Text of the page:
San Francisco Ballet
As America’s oldest professional ballet company, San Francisco Ballet has enjoyed a long and rich tradition of artistic “firsts” since its founding in 1933, including performing the first American productions of Swan Lake and Nutcracker, as well as the first 20th-century American Coppélia. San Francisco Ballet is one of the three largest ballet companies in the United States. Guided in its early years by American dance pioneers and brothers Lew, Willam and Harold Christensen, San Francisco Ballet currently presents more than 100 performances annually, both locally and internationally. Under the direction of Helgi Tomasson, the Company has achieved an international reputation as one of the preeminent ballet companies in the world. In 2005, San Francisco Ballet won the prestigious Laurence Olivier Award in the category of “Outstanding Achievement in Dance” and in 2006, it was the first non-European company elected “Company of the Year” in Dance Europe magazine’s annual readers’ poll. In 2008, the Company marked its 75th anniversary with a host of initiatives including an ambitious New Works Festival. In October 2013, the Company performed at New York’s David H. Koch Theater at Lincoln Center, where The New York Times declared SF Ballet “a national treasure.” 2015 marked the 30th anniversary of Helgi Tomasson’s tenure as artistic director of San Francisco Ballet.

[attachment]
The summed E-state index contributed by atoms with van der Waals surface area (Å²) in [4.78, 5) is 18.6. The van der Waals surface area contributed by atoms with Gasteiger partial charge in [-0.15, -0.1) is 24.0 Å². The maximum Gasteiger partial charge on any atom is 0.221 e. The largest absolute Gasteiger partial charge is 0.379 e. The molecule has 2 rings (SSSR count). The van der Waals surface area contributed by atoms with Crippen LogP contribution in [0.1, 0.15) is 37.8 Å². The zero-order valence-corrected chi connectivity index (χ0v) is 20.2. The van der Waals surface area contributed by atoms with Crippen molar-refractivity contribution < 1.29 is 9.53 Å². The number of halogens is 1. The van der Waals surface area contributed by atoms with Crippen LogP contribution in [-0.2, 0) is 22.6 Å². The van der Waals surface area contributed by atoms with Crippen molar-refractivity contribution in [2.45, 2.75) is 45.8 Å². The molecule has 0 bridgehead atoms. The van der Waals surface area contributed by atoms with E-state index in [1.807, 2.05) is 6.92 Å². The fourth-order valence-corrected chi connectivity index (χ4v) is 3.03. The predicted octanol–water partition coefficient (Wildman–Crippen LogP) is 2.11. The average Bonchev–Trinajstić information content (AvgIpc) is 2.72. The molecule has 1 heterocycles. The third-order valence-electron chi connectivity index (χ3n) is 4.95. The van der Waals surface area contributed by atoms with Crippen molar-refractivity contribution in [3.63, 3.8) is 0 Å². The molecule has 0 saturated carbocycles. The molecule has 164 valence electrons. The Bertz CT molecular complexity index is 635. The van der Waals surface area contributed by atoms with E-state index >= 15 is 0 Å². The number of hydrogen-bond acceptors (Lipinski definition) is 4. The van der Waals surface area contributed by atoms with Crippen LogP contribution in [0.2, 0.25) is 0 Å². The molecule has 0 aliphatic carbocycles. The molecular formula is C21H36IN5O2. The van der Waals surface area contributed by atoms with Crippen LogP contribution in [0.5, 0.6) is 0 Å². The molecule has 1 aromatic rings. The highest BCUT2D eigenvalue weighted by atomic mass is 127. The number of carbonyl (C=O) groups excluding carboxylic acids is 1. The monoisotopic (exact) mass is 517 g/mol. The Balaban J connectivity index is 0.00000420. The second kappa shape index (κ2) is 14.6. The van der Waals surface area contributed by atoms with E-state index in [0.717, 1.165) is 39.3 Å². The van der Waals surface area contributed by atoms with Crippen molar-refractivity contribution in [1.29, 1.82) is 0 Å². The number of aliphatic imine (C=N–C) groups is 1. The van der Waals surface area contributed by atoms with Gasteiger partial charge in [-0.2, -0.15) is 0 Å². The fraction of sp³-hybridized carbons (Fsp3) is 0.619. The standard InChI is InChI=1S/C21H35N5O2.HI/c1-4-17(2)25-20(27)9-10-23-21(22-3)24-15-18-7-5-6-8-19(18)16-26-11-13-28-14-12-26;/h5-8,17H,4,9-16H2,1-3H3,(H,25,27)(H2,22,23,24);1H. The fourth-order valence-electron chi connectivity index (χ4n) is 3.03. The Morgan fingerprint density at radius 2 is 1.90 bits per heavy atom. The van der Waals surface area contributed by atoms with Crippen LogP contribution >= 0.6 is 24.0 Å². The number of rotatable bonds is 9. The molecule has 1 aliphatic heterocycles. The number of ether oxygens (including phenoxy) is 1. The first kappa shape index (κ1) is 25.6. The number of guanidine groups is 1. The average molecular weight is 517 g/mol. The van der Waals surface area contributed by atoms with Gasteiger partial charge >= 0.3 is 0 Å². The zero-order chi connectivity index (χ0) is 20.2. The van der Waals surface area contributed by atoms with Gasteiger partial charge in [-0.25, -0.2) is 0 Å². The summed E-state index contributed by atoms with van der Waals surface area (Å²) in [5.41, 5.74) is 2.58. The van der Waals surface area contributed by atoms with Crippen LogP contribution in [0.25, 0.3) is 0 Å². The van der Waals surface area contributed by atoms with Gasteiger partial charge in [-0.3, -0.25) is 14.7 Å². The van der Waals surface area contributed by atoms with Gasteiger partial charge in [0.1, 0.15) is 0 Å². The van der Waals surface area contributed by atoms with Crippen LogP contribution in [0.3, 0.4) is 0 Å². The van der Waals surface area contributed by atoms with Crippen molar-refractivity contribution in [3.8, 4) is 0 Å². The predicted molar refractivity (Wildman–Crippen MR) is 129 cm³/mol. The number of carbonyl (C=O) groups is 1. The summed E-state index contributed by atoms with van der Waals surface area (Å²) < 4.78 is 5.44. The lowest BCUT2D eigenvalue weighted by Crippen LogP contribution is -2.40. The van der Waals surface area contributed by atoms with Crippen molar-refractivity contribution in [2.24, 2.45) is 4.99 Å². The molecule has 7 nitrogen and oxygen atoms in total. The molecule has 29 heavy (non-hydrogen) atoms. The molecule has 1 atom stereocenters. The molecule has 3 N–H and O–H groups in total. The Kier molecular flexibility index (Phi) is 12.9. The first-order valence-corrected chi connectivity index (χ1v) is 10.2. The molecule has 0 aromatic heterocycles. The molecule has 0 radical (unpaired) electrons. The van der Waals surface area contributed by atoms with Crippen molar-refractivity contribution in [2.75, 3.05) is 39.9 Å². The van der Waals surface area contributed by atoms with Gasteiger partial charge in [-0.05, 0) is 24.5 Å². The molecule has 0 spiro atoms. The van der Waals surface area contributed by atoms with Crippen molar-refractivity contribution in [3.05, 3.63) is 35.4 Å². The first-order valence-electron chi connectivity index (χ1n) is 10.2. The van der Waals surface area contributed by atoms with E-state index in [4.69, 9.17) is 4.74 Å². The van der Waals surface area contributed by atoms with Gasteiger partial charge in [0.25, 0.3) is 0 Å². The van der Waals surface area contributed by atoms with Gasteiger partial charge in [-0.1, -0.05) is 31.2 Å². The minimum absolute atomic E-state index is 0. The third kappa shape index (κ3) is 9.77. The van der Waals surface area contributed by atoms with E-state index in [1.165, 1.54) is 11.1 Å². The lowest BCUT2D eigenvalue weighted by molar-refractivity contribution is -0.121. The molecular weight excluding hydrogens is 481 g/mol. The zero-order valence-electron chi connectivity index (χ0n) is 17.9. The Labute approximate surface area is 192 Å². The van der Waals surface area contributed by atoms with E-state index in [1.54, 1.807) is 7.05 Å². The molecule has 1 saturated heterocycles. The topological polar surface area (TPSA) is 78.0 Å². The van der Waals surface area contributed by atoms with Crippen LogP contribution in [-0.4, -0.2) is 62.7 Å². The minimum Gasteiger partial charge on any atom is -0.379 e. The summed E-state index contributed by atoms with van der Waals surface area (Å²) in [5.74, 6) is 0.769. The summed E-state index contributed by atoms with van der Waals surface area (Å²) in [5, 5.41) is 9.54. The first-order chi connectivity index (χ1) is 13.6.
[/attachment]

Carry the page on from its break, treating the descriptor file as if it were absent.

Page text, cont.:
The John F. Kennedy Center For The Performing Arts
The John F. Kennedy Center for the Performing Arts is America’s living memorial to President Kennedy. Under the leadership of Chairman David M. Rubenstein and President Deborah F. Rutter, the nine theaters and stages of the nation’s busiest performing arts facility attract audiences and visitors totaling 3 million people annually; Center-related touring productions, television, and radio broadcasts welcome 40 million more. With its artistic affiliates, the National Symphony Orchestra and Washington National Opera, the Center’s achievements as a commissioner, producer, and nurturer of developing artists have resulted in more than 300 theatrical productions, and dozens of new ballets, operas, and musical works. Each year, millions of people nationwide take part in innovative, inclusive, and effective education programs initiated by the Center, including school- and community-based residencies and consultancies; age-appropriate performances and events for young people; career development for young actors, dancers, singers, and instrumentalists; and professional learning opportunities for teachers, teaching artists, and school administrators. As part of the Kennedy Center’s Performing Arts for Everyone outreach program, the Center stages more than 400 free performances of music, dance, and theater by artists from throughout the world each year on the Center’s main stages, and every evening at 6 p.m. on the Millennium Stage. The Rubenstein Arts Access Program expands the Center’s efforts to make the arts accessible to children, young adults, and to people who have little or limited ability to attend and enjoy the performing arts, enabling audiences to engage in more ways, at more times, and in more places than ever before.